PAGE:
Candice Warner's staggering claim in swimming 'love triangle' saga

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Kyle Chalmers, pictured here at the Commonwealth Games.
Candice Warner has spoken out about the dramas surrounding Kyle Chalmers at the Commonwealth Games. Image: Getty

Candice Warner has spoken out about the 'love triangle' drama that threatened to derail Australia's swimming campaign at the Commonwealth Games, suggesting Kyle Chalmers could have handled the situation better.

Chalmers lashed out on social media early in the Games after being asked multiple questions about the situation between himself, Emma McKeon and Cody Simpson.

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McKeon is in a relationship with pop star-turned-swimmer Simpson after briefly dating Chalmers last year, a fact that sparked unfound rumours of a 'love triangle' in the Aussie team.

Chalmers was fuming after being asked about the situation in a press conference last week, revealing the toll the saga has taken on his mental health and saying he felt like leaving the Games and going home.

But Candice Warner - a former elite ironwoman and wife of Aussie cricket star David - has suggested Chalmers might have handled the situation differently if he had his time over again.

Speaking on 'The Back Page' this week, Warner said she was surprised by the way Chalmers responded and suggested he would have been better off completely ignoring the situation.

Given that the rumours had first popped up at the national championships in May, Warner said there should have been a better plan in place to deal with them in Birmingham.

“He knows how to deal with the pressure. Why is he allowing the media to make these comments?” she asked.

“Why hasn’t he put a self-imposed media ban (on himself) until the Games are over? I’m just really a little bit confused by the situation and why he’s engaging with the media.

Emma McKeon and Cody Simpson, pictured here on the pool deck at the Commonwealth Games.
Emma McKeon and Cody Simpson on the pool deck at the Commonwealth Games. (Photo by Tim Clayton/Corbis via Getty Images)

“He’s not in the wrong, but he also has the power and ability to stop it and also just to focus on his swim events.

“Should he know how to deal with this pressure? Should he know how to deal with this completely?

“Would there not have been a strategy put into place before these Games? We haven’t just started talking about this now, we’ve been speaking about this love triangle before the Commonwealth Games."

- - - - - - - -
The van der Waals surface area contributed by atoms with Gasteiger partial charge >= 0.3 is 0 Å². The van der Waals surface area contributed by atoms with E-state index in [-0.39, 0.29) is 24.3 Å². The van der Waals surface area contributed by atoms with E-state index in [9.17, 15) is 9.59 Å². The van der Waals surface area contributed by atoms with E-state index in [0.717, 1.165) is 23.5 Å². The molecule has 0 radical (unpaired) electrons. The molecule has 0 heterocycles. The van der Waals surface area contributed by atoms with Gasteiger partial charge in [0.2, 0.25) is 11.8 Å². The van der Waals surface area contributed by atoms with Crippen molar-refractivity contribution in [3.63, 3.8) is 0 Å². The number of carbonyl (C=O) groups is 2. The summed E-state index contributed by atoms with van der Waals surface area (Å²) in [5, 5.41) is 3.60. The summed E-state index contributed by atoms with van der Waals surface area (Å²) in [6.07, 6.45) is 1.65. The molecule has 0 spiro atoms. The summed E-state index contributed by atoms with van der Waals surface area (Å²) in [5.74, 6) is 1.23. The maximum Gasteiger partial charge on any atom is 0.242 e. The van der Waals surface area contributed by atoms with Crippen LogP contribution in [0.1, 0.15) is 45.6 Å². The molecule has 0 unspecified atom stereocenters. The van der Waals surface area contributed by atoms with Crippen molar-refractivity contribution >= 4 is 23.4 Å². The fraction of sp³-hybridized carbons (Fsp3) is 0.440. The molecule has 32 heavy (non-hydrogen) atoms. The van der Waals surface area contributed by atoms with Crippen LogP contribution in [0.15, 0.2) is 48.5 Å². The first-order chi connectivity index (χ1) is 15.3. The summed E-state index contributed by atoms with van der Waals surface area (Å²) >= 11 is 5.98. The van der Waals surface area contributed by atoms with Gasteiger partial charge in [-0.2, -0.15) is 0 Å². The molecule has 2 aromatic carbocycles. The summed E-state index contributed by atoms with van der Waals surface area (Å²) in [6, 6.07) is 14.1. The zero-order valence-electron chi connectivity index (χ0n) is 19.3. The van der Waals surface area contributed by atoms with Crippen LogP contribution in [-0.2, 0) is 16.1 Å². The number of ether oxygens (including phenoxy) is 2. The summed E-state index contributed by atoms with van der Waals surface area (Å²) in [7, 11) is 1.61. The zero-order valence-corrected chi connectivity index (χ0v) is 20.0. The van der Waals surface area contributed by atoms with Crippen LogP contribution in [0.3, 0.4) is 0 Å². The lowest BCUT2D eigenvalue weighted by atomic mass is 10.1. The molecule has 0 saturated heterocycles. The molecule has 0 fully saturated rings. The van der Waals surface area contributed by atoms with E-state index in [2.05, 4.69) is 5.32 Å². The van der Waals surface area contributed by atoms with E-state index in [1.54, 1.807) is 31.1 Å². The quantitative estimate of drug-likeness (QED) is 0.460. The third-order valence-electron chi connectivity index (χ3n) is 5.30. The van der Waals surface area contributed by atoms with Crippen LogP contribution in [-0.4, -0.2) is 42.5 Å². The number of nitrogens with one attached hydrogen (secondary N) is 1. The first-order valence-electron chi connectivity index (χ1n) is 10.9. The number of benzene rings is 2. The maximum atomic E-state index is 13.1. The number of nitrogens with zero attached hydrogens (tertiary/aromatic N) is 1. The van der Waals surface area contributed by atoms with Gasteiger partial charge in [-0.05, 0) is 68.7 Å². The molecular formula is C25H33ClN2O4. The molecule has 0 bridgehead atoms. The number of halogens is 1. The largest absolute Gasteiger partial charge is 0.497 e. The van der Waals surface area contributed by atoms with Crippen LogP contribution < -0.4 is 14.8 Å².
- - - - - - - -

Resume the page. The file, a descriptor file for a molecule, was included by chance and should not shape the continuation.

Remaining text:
Fellow panellist and veteran journalist Robert Craddock said Chalmers thrives on the spotlight but doesn't handle things well when the headlines are negative.

“It appears to me as if he likes the attention but not the scrutiny - and there is just a fine line between them and they often overlap,” Craddock said.

“I think he’s one of those guys who can’t live with it and can’t live without it and finds it very awkward.

“He’s on Instagram, he’s out there, he’s happy to put himself front and centre but like a lot of swimmers, when it’s big time, when it’s Games time, the force of the coverage hits them hard.”

Kyle Chalmers, pictured here after winning gold in the 100m freestyle at the Commonwealth Games.
Kyle Chalmers made a telling gesture after winning gold in the 100m freestyle at the Commonwealth Games. (Photo by Craig Mercer/MB Media/Getty Images)

Susie O'Neill comes to Kyle Chalmers' defence

But Aussie swimming legend Susie O’Neill said it would be difficult for athletes in this day and age when social media is so prominent in young people's lives.

“I think what they’re struggling with is, if you think about swimmers, they spend 30-40 hours a week trying to improve one one-hundredth of a second - such specific, objective goals,” she said.

“So when they get asked subjective questions not even to do with their sport, you know, reality TV stuff, they’re confused and I think get offended by that.”

Speaking earlier this week, fellow Aussie swimming great Johanna Griggs suggested Chalmers had actually fuelled the story by responding so strongly and should have ignored it.

“He seems to be feeding it, which is the ironic situation with all these sorts of things," Griggs said.

“You can’t just expect the headlines to always be great. You have to accept that occasionally they might be about other people and sometimes they may not necessarily show you in the same light.

“Do I think (the headlines) are affecting Emma McKeon? Absolutely not.

“She’s amazing, right. So she’s proven, without question, that she is able to compartmentalise whatever’s going on.”

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